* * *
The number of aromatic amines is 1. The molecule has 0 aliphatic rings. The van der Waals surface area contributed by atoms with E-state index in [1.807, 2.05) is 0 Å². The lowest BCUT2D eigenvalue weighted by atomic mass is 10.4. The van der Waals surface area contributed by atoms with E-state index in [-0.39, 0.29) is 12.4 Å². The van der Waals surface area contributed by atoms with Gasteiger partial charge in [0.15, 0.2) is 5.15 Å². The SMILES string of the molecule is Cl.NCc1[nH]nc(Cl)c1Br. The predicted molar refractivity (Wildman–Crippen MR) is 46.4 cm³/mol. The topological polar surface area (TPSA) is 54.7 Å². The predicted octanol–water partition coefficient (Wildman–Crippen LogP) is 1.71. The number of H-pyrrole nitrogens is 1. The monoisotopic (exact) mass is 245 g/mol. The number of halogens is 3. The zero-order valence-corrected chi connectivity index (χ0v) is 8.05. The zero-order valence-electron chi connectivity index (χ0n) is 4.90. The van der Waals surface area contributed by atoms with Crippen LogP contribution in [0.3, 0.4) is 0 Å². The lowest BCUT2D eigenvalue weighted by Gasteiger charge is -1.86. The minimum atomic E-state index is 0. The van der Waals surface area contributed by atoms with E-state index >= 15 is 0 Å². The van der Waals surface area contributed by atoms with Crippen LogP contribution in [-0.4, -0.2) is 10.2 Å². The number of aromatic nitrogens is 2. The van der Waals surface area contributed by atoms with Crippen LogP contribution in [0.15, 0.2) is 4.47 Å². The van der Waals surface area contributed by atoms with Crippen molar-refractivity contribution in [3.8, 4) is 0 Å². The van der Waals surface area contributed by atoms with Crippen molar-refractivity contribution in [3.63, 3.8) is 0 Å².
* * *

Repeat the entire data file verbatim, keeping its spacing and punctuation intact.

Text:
The number of aromatic amines is 1. The molecule has 0 aliphatic rings. The van der Waals surface area contributed by atoms with E-state index in [1.807, 2.05) is 0 Å². The lowest BCUT2D eigenvalue weighted by atomic mass is 10.4. The van der Waals surface area contributed by atoms with E-state index in [-0.39, 0.29) is 12.4 Å². The van der Waals surface area contributed by atoms with Gasteiger partial charge in [0.15, 0.2) is 5.15 Å². The SMILES string of the molecule is Cl.NCc1[nH]nc(Cl)c1Br. The predicted molar refractivity (Wildman–Crippen MR) is 46.4 cm³/mol. The topological polar surface area (TPSA) is 54.7 Å². The predicted octanol–water partition coefficient (Wildman–Crippen LogP) is 1.71. The number of H-pyrrole nitrogens is 1. The monoisotopic (exact) mass is 245 g/mol. The number of halogens is 3. The zero-order valence-corrected chi connectivity index (χ0v) is 8.05. The zero-order valence-electron chi connectivity index (χ0n) is 4.90. The van der Waals surface area contributed by atoms with Crippen LogP contribution in [0.3, 0.4) is 0 Å². The lowest BCUT2D eigenvalue weighted by Gasteiger charge is -1.86. The minimum atomic E-state index is 0. The van der Waals surface area contributed by atoms with E-state index >= 15 is 0 Å². The van der Waals surface area contributed by atoms with Crippen LogP contribution in [-0.4, -0.2) is 10.2 Å². The number of aromatic nitrogens is 2. The van der Waals surface area contributed by atoms with Crippen LogP contribution in [0.15, 0.2) is 4.47 Å². The van der Waals surface area contributed by atoms with Crippen molar-refractivity contribution in [3.8, 4) is 0 Å². The van der Waals surface area contributed by atoms with Crippen molar-refractivity contribution in [3.63, 3.8) is 0 Å².